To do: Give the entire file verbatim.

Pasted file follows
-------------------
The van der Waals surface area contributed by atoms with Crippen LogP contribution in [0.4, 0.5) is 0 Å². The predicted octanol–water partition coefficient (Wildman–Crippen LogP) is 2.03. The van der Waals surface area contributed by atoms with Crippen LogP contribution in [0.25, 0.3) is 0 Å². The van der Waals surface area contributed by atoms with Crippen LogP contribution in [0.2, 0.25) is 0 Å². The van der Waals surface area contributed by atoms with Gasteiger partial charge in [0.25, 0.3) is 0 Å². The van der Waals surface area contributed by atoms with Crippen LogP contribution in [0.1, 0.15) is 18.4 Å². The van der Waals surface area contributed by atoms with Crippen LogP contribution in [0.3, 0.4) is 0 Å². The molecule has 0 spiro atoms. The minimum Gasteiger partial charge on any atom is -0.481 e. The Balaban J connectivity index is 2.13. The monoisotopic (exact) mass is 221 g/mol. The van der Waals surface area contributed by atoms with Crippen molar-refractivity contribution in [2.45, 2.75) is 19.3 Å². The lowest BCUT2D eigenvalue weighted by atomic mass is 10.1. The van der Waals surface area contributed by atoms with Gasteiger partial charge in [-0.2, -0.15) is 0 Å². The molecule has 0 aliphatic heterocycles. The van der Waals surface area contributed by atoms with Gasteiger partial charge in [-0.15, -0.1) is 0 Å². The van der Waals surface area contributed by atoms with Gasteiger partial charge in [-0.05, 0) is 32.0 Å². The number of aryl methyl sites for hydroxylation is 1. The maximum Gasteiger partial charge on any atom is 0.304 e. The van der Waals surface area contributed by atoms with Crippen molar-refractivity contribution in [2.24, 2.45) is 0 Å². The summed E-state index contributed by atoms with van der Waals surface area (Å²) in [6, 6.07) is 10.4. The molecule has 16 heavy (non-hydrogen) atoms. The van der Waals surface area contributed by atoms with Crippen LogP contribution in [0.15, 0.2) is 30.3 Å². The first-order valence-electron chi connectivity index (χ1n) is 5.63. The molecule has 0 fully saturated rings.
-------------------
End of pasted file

The van der Waals surface area contributed by atoms with Crippen LogP contribution in [0.4, 0.5) is 0 Å². The predicted octanol–water partition coefficient (Wildman–Crippen LogP) is 2.03. The van der Waals surface area contributed by atoms with Crippen LogP contribution in [0.25, 0.3) is 0 Å². The van der Waals surface area contributed by atoms with Crippen LogP contribution in [0.2, 0.25) is 0 Å². The van der Waals surface area contributed by atoms with Gasteiger partial charge in [0.25, 0.3) is 0 Å². The van der Waals surface area contributed by atoms with Crippen LogP contribution in [0.1, 0.15) is 18.4 Å². The van der Waals surface area contributed by atoms with Crippen LogP contribution in [0.3, 0.4) is 0 Å². The molecule has 0 spiro atoms. The minimum Gasteiger partial charge on any atom is -0.481 e. The Balaban J connectivity index is 2.13. The monoisotopic (exact) mass is 221 g/mol. The van der Waals surface area contributed by atoms with Crippen molar-refractivity contribution in [2.45, 2.75) is 19.3 Å². The lowest BCUT2D eigenvalue weighted by atomic mass is 10.1. The van der Waals surface area contributed by atoms with Gasteiger partial charge in [-0.2, -0.15) is 0 Å². The molecule has 0 aliphatic heterocycles. The van der Waals surface area contributed by atoms with Gasteiger partial charge in [-0.15, -0.1) is 0 Å². The van der Waals surface area contributed by atoms with Gasteiger partial charge in [-0.05, 0) is 32.0 Å². The number of aryl methyl sites for hydroxylation is 1. The maximum Gasteiger partial charge on any atom is 0.304 e. The van der Waals surface area contributed by atoms with Crippen molar-refractivity contribution in [2.24, 2.45) is 0 Å². The summed E-state index contributed by atoms with van der Waals surface area (Å²) in [6, 6.07) is 10.4. The molecule has 16 heavy (non-hydrogen) atoms. The van der Waals surface area contributed by atoms with Crippen LogP contribution in [0.15, 0.2) is 30.3 Å². The first-order valence-electron chi connectivity index (χ1n) is 5.63. The molecule has 0 fully saturated rings.